Turkey-Syria earthquake, the tragedy of Syrian refugees and Church aid
Faced with the emergency, Caritas responded quickly providing aid to everyone, Catholics and Orthodox, Christians and Muslims, Turks and migrants. “Everything is needed, from food to spiritual comfort and human support even among the refugees,” said the vicar of Anatolia. For the bishop of Aleppo, the tragedy could be an opportunity for Ankara and Damascus to “reflect about peace and working together”.
Milan (AsiaNews) – The emergency caused by the Turkey–Syria earthquake makes no difference for people, be they Christians or Muslims, Turks or Syrians, Afghan, Iraqi or Iranian refugees. For John Farhad Sadredin, director of Caritas Anatolia, “at present, no distinctions are made, we try to help everyone.”
For a few hours, the head of the Catholic charity was snowed in, stuck in central Turkey, trying to reach Iskenderun (Alexandretta) "where I will meet the vice governor" to coordinate aid "with local authorities,” he said speaking with AsiaNews.
We need everyone’s “full collaboration" and lots of aid because the needs are huge. “The priority is to provide hot meals, blankets, shelter. We have ordered powdered milk and diapers for small and sick children.”
The aid “is available to anyone”. In the parish, “we already shelter and give hot meals to 70 people – Catholics, Orthodox, Muslims – because with the tragedy divisions are put aside.”
The devastating earthquake could affect up to 23 million people, this according to the World Health Organisation.
The death toll now stands at around 5,000, about 3,900 in Turkey alone, but this is still far from the real extent of the tragedy. Meanwhile, the ground continues to shake as aftershocks continue.
Turkish President Recep Tayyip Erdogan personally took charge of the Disaster and Emergency Management Presidency (AFAD),[*] dispatching the agriculture minister to Adana where he was met by protesters who complained about delays in rescue operations and corruption and malfeasance in connection of recently built buildings that collapsed.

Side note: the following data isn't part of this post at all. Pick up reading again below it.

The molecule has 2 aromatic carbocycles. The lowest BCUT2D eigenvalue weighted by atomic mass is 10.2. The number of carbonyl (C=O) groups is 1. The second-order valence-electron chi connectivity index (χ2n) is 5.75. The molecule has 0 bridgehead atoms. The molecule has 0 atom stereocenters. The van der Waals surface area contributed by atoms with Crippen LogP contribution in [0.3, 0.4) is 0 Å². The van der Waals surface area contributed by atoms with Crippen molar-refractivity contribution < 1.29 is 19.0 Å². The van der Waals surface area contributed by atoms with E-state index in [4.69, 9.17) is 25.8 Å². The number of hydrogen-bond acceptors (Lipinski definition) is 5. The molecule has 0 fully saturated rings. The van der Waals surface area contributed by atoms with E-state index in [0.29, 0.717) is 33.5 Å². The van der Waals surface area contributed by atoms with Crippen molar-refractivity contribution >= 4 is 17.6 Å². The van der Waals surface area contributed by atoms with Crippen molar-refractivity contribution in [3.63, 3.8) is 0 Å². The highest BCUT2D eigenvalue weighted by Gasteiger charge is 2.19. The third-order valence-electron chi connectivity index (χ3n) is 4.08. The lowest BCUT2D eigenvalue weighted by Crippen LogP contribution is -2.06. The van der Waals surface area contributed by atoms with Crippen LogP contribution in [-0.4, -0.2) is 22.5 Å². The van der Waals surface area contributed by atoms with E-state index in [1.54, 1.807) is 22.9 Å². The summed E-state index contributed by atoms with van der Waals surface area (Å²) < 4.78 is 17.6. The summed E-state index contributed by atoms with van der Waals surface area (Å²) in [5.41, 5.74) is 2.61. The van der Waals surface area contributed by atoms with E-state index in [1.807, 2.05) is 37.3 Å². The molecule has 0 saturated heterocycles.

News media have also started to report allegations that Turkish police arrested four people for criticising slow rescue efforts on social media.
The devastating earthquake in Anatolia with its more than 240 aftershocks (one of them of magnitude 7.5) was felt in several countries in the region, including Lebanon and Israel, but it is in Syria that it has caused the most damage after Turkey.
Hundreds of thousands of Syrian refugees live in the area affected by the quake, after they fled their homes during the civil war that has torn the Arab country since the spring of 2011.
At the time, out of Islamic solidarity many Turks and President Erdogan welcomed 3.6 million Syrians, more than any other country in the world; now, however, Turkish authorities want them to go home because they have become a burden to a country that is struggling economically.
"Yesterday Christian families were rescued in Iskenderun,” John Farhad Sadredin said, “but two Christians died in Antakya (Antioch), one of them a sacristan in Adana, who was visiting the city and was buried in the rubble.”
“Numbers aside, we must provide assistance, psychological included. The two countries, which were divided by years of conflict, now face the same tragedy.”
Bishop Paolo Bizzeti, vicar of Anatolia, agrees. “Let us hope that this earthquake can be an opportunity for renewed solidarity, going beyond past divisions and sufferings”. The prelate is currently coordinating aid from Italy while waiting to return to Turkey.
“A strong explosion was reported this morning in Iskenderun, perhaps a chemical factory, with probably a toxic cloud covering the city,” he said. “Now we fear a series of terrible side effects, and the situation is getting worse. At the bishop’s residence, we took in anywhere between 50 and 70 people left homeless.”
For the prelate, the Church is trying to draw a "map of the situation”. To this end, a meeting of Caritas Turkey is scheduled today “to see how to organise the work, starting with essential fundraising. For this reason, I gave precise instructions in a press release” (in Italian).
"Everything is needed, from food to spiritual comfort and human support even among the refugees themselves,” Bishop Bizzeti said. “Some families whom we have followed for years via various projects have had several deaths, children included; others are under the rubble. Refugees are the poorest of the poor. The situation is evolving and we are far from knowing the true extent of the tragedy.”
John Farhad Sadredin from Caritas knows this all too well. “We have always helped everyone: Syrians, Afghans, Iraqis, Iranians. In Gaziantep we had four projects for women, especially widows who are often alone at home without means. Yesterday we found out that five of them died under the rubble.